It is because the Julian Calendar is vitally linked to the Alexandrian Paschalion of the ancient Church, to a common system of calculating time known among the Byzantines and the Slavs as the "Great Indiction" and in the West as the "Great Cycle." It is precisely this system of calculating time that has determined for over a thousand years (that is, until the Gregorian Calendar reform of 1582) the liturgical calendar of all Christian peoples. Only the system of the Great Indiction and the traditional Orthodox Paschalion conform to the requirements of the Seventh Apostolic Canon and the dicta set forth by the First Œcumenical Synod, which are confirmed in the First Canon of the Council of Antioch. These rules explicitly forbid the celebration of the Christian Pascha on the same day as the Jewish Passover. Roman Catholics, Anglicans, and Protestants, as well as the Orthodox (?!) Church of Finland, have adopted the Gregorian Paschalion, according to which the Pascha of Christ (Easter) occasionally falls on the same day as the Jewish Passover, if not often even before it (which is in discord with the order of the events in the last week of Jesus Christ’s earthly life as we find it set out in the Gospels). It is not by accident that the New Calendarists (with the exception of the Church of Finland) have adopted the New Calendar only for the festal cycle for permanent Feasts (that is, those Feasts fixed to a definite calendar date). For they still calculate the movable Feasts (those dependent on the date of Pascha) by the Julian Church Calendar. By so doing, they paste together, in a most artificial manner, the Church and New Julian (Gregorian) Calendars, using both at the same time and thus adding even greater confusion into the Church’s liturgical life.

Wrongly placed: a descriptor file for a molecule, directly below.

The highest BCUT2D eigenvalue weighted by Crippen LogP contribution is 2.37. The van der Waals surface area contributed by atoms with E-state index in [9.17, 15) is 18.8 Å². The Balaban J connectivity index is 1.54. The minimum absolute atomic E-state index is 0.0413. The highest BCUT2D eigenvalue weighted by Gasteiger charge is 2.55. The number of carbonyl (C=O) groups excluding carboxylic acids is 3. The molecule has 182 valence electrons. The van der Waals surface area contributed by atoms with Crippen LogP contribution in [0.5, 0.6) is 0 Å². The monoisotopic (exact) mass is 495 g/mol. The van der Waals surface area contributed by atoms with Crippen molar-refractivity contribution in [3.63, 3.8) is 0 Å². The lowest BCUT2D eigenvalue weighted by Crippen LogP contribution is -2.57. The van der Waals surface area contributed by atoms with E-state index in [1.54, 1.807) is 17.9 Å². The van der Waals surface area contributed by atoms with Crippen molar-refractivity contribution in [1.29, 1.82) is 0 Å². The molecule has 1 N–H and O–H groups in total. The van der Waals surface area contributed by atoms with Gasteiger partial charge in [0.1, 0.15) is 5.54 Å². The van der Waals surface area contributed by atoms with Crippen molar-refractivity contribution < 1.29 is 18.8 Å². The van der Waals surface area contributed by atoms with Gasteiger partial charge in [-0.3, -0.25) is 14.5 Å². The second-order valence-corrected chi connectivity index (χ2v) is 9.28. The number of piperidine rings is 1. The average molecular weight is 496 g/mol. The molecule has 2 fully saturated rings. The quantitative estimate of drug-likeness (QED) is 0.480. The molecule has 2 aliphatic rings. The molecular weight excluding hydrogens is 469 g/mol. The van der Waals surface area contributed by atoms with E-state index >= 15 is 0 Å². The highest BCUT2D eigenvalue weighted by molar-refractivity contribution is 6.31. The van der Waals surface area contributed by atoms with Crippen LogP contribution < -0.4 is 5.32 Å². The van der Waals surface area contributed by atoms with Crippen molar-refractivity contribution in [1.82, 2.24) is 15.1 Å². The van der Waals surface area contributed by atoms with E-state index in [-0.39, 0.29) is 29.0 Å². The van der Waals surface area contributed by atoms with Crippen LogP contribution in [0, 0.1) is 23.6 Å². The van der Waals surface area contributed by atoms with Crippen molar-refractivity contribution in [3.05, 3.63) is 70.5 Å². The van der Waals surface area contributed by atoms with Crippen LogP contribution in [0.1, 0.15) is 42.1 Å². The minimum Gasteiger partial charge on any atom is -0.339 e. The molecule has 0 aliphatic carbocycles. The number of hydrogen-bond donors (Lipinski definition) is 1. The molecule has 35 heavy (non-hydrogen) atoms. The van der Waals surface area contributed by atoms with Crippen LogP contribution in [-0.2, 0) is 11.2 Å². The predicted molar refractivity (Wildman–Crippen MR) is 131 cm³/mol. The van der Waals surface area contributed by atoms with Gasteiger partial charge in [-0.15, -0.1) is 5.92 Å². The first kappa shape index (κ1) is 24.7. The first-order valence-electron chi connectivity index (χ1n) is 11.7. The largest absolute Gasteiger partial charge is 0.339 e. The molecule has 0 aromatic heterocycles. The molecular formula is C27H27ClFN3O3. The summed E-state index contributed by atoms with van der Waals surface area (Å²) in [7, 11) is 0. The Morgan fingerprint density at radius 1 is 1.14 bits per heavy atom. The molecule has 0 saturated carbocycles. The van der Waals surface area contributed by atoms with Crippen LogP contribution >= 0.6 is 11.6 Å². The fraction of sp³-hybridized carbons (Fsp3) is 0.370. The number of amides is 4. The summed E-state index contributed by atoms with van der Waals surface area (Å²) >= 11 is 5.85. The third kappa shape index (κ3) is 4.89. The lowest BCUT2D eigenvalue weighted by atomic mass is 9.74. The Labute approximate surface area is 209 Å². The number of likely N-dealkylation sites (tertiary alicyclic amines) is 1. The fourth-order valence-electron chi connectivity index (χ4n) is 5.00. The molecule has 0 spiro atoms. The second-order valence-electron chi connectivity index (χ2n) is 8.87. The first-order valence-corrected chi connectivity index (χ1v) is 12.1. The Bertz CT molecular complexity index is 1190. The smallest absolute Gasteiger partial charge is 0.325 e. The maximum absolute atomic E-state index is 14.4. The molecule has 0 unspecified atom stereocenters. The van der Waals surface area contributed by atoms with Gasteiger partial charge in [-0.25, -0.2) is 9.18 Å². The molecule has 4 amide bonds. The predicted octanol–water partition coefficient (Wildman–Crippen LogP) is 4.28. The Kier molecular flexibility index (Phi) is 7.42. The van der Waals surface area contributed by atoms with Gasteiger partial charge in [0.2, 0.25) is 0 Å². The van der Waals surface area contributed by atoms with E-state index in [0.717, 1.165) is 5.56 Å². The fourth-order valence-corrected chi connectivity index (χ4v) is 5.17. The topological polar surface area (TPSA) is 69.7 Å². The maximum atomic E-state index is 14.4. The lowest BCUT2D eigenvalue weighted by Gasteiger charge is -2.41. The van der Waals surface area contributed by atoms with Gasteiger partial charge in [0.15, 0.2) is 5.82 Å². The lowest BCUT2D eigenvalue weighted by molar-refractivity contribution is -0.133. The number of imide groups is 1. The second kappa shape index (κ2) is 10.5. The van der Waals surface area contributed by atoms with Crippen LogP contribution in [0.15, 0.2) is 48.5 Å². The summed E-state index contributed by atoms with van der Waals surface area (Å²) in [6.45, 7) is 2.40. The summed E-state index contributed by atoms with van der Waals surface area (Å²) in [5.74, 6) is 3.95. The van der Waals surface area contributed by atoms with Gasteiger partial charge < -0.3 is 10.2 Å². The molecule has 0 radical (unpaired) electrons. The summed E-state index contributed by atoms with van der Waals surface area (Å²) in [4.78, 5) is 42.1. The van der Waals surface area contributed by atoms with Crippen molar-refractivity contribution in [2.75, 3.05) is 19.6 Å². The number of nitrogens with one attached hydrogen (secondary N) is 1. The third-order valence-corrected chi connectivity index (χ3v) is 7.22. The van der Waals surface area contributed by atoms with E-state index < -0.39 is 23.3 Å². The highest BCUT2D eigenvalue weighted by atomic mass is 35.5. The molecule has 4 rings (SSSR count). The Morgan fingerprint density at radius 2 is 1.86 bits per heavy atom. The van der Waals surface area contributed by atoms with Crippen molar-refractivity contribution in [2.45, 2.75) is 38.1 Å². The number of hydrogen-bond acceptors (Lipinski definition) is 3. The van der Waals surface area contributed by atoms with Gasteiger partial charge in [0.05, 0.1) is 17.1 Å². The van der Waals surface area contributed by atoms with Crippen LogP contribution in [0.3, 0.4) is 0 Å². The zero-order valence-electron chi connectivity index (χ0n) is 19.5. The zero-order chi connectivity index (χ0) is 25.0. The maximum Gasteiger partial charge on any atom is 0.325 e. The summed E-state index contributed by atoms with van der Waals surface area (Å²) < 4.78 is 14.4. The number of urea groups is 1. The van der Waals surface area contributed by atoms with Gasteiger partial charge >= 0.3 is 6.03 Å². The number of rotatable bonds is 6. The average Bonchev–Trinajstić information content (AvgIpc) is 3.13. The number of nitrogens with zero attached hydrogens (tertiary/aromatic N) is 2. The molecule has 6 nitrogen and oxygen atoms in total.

Advocates of the New Calendar tenaciously argue that the Gregorian Calendar is more chronologically precise when compared to the Julian. For its part, however, the Julian Calendar has indisputable mathematical advantages over the Gregorian—it is not by chance, for example, that it is still used in many chronological and astronomical calculations.

Chronological accuracy in and of itself, however, cannot be an absolute standard, as far as the Church Calendar is concerned. Otherwise, the Church would fall to permanent dependence on the progress of astronomical science, which would in turn inevitably lead to a common date for Pascha and the Jewish Passover, in violation of the Canons, that is, to a disruption of the common mind established by the Church Synods and Councils and of the Tradition of the Fathers. "Time is a mystery," a certain Orthodox monk once said, "and a mystery can be approached only through a symbol.

"The Julian Calendar is an Icon of time. If we want to make the notion of ‘time’ material, as the Icon can be materialized by its transformation into a portrait, why  should we, in any case, turn tothe Gregorian Calendar? There are far more precise calendars, such as the Calendar of the Incas or that of Omar Khayyam, the mathematical specifications of which are brilliant, and an even more precise calendar may appear in the future. However, we should not reach out in the direction of the observatories. We, the Church, possess these mysteries of time, which have been inscribed in the Bible and in the works of the Fathers. These mysteries have been entrusted to us and we are obliged to reveal them to the world."

Let no man, therefore, imagine that we argue about times, months, and days or suffer privations and persecutions for the sake of full moons and equinoxes (cf. Colossians 2:16 ["Let no man therefore judge you…in respect of an holyday, or of the new moon, or of the sabbath days"]). To us, the Great Indiction, the Julian Calendar, and the Orthodox Paschalion are not one system of measuring time among many others. They are the fruit of the collective genius and work of a number of anonymous champions of science and the Faith, an integral part of the precious heritage of our Universal Church Tradition, to which the Holy Orthodox Church holds firm, proclaiming Her Good Tidings to the world!

Part III from The Road to Apostasy: Significant Essays on Ecumenism (Etna, CA: Center for Traditionalist Orthodox Studies, 1995).